Worie Dressar is 17 years old when influenza and typhoid ravage her Appalachian Mountain community in 1877, leaving behind a growing number of orphaned children with no way to care for themselves. Worie’s mother has been secretly feeding a number of these little ones on Sourwood Mountain. But when she dies suddenly, Worie is left to figure out why and how she was caring for them.
Plagued with two good-for-nothing brothers–one greedy and the other a drunkard–Worie fights to save her home and the orphaned children now in her begrudging care. Along the way, she will discover the beauty of unconditional love and the power of forgiveness as she cares for all of Momma’s children.
Storyteller and popular speaker Cindy K. Sproles pens a tender novel full of sacrifice, heartache, and courage in the face of overwhelming obstacles.
‘Life ain’t easy in these mountains. When the messes happen, you swallow the ache and do what has to be done.’
When you close the last page of a book weeping, you know you have been blessed and moved greatly.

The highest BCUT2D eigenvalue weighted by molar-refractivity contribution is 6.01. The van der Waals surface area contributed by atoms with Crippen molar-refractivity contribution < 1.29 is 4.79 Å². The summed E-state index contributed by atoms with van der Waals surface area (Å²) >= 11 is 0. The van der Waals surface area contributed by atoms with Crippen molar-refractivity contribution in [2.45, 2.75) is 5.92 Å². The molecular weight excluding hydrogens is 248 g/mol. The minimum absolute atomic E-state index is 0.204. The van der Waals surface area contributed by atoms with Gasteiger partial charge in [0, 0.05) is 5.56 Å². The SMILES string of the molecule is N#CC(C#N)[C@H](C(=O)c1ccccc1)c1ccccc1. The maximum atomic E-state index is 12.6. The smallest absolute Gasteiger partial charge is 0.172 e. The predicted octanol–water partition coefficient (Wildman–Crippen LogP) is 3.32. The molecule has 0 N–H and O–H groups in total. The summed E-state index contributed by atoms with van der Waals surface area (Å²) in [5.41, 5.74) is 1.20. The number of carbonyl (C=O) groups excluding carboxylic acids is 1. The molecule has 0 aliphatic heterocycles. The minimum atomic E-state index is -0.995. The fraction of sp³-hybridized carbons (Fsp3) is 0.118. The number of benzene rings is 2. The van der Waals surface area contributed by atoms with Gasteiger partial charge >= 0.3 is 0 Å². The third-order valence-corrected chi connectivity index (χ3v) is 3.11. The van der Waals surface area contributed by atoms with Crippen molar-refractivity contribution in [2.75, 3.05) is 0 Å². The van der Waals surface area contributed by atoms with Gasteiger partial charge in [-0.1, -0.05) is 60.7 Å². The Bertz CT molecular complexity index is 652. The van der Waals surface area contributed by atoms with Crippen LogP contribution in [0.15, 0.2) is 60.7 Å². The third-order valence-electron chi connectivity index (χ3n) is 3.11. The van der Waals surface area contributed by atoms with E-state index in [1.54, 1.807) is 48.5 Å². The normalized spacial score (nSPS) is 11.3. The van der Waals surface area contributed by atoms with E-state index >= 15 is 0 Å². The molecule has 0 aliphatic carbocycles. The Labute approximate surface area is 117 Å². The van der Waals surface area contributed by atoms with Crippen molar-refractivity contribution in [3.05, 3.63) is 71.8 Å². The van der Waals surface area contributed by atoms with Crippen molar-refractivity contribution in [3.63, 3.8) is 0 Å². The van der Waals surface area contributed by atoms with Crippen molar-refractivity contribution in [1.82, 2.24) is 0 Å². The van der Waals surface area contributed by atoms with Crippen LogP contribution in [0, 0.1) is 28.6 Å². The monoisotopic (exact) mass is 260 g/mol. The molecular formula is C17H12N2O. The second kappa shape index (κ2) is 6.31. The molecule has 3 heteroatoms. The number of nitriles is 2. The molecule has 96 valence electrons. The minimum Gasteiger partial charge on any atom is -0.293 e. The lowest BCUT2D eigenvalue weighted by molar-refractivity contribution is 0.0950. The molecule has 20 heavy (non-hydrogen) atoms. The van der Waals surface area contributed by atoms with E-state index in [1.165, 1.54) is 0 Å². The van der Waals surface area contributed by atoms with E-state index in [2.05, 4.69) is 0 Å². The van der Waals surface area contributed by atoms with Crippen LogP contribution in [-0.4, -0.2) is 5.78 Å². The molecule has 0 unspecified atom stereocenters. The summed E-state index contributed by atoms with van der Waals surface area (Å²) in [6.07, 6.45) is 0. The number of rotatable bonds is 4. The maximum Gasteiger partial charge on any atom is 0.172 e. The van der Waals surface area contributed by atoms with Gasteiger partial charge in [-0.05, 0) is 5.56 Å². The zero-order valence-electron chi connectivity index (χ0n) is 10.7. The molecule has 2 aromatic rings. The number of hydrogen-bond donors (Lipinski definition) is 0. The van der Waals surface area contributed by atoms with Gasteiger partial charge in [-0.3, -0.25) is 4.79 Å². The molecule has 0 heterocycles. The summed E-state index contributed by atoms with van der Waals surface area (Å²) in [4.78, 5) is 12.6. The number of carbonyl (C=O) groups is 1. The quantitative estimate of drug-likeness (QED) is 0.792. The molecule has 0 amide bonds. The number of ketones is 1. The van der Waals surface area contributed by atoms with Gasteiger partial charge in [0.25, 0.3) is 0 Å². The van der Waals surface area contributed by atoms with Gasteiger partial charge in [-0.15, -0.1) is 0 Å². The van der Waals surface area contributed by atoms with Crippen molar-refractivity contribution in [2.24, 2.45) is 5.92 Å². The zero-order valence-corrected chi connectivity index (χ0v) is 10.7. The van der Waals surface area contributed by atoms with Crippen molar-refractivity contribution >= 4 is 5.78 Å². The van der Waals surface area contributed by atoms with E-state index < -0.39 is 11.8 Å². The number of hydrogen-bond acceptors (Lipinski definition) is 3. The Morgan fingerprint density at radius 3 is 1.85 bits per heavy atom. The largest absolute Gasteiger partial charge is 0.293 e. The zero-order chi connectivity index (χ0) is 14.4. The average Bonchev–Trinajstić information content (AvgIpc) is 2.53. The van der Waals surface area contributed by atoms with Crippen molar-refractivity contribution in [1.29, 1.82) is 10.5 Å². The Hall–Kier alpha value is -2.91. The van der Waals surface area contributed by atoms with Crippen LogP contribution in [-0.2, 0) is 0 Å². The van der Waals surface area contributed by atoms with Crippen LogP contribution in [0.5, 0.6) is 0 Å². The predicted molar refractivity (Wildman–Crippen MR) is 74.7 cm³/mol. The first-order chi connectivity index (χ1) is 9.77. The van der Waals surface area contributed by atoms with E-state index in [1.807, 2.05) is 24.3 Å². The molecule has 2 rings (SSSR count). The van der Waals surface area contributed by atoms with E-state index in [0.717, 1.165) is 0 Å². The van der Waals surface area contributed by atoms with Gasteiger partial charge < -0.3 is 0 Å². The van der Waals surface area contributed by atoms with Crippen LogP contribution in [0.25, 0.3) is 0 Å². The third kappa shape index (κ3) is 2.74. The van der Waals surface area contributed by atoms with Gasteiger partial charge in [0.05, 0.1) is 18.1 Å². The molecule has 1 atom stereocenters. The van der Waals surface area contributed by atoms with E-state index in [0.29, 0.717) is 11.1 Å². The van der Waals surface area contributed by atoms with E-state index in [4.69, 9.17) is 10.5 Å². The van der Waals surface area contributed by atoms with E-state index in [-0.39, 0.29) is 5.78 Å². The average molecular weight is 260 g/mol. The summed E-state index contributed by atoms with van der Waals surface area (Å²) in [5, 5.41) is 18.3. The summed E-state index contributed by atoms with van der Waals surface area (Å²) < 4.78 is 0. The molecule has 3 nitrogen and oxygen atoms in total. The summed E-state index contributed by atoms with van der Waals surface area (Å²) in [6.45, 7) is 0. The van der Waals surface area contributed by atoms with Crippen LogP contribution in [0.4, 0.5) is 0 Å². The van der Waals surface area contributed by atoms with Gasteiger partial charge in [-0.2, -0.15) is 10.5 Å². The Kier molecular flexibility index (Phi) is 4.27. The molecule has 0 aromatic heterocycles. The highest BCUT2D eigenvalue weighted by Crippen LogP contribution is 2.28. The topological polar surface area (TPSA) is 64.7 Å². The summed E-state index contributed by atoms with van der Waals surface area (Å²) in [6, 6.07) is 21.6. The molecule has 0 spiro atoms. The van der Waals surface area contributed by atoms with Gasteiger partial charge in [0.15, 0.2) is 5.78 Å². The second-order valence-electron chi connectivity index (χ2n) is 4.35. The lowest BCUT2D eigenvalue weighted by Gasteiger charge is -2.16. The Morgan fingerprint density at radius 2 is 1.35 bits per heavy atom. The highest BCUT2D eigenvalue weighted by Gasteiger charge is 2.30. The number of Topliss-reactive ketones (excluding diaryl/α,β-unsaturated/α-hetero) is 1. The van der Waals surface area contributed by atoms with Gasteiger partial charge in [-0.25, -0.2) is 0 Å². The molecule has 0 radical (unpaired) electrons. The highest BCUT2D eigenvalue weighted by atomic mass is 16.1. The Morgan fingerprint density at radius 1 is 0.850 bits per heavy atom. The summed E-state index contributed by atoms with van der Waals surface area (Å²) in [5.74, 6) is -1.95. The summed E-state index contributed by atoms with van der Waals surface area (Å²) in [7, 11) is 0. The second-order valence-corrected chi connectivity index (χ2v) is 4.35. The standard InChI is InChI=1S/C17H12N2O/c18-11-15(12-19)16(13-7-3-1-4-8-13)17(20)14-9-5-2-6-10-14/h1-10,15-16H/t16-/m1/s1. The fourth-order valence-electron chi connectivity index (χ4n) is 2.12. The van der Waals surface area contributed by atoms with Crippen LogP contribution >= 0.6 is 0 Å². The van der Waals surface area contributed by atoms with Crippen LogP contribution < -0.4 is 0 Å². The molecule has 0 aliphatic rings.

This is what happened as I finished reading ‘What Momma Left Behind.’
Worie Dressar is 17 in 1877 when typhoid and fever is spreading like wild fire through the Appalachian mountains where she lives. Many children are left orphaned on Sourwood Mountain and Worie’s momma has been feeding them. Then her momma is gone and Worie faces a tough decision. She has two sorry brothers, so if a decision must be made, it has to be hers.
‘Mountain women shoved their feelins over their shoulder and go on. It’s what they do. It was what I would do.’
Cindy Sproles brings Worie to life right before our eyes. Worie Dressar is hard-headed, strong-willed in both mind and body and thinks her way is the only way. She does not suffer fools gladly and is not hesitant to tell them so. She’s also pretty much mad at the world and tosses her words out not even seeing how much they hurt they cause.
Cindy Sproles’ last two novels touched me so deeply that I longed to read another from her, so when I saw this one coming, I was eager to read it. Sproles is the best at bringing the people and ways of Appalachia to life right before our eyes. Every word is a treasure to take into your heart as you read.
‘You know I always tried to do what was right. But hard times calls for hard measures.’
Sproles’ writing is a wonder to read as she gives her characters and their emotions a home in your heart, causing you to keep them there long after finishing the book. And there are wonderful spiritual lessons here too: forgiveness, restoration, grace, just to name a few.
Captivating from start to finish, this book is an absolute must read. It moved me deeply and transported me to those wonderful Appalachian mountains.
* My thanks to Revell Publishing and the author for a copy of this book. The opinions expressed in this review are completely my own.